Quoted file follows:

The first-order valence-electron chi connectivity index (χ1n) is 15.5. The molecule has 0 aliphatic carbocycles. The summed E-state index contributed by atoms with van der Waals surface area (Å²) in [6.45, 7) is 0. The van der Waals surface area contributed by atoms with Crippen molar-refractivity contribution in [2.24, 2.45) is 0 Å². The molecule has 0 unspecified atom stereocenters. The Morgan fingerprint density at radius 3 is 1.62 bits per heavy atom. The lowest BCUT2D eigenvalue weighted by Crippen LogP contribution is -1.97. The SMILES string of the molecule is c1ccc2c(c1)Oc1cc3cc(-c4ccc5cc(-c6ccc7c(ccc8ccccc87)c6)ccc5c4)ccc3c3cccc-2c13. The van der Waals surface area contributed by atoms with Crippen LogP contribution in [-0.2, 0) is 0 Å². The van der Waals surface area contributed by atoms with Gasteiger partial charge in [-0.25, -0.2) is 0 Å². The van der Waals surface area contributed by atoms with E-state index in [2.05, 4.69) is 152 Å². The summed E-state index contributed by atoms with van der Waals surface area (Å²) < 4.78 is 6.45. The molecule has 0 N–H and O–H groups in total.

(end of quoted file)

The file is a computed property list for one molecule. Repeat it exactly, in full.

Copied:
The first-order valence-electron chi connectivity index (χ1n) is 15.5. The molecule has 0 aliphatic carbocycles. The summed E-state index contributed by atoms with van der Waals surface area (Å²) in [6.45, 7) is 0. The van der Waals surface area contributed by atoms with Crippen molar-refractivity contribution in [2.24, 2.45) is 0 Å². The molecule has 0 unspecified atom stereocenters. The Morgan fingerprint density at radius 3 is 1.62 bits per heavy atom. The lowest BCUT2D eigenvalue weighted by Crippen LogP contribution is -1.97. The SMILES string of the molecule is c1ccc2c(c1)Oc1cc3cc(-c4ccc5cc(-c6ccc7c(ccc8ccccc87)c6)ccc5c4)ccc3c3cccc-2c13. The van der Waals surface area contributed by atoms with Crippen LogP contribution in [-0.2, 0) is 0 Å². The van der Waals surface area contributed by atoms with Gasteiger partial charge in [-0.25, -0.2) is 0 Å². The van der Waals surface area contributed by atoms with E-state index in [2.05, 4.69) is 152 Å². The summed E-state index contributed by atoms with van der Waals surface area (Å²) < 4.78 is 6.45. The molecule has 0 N–H and O–H groups in total.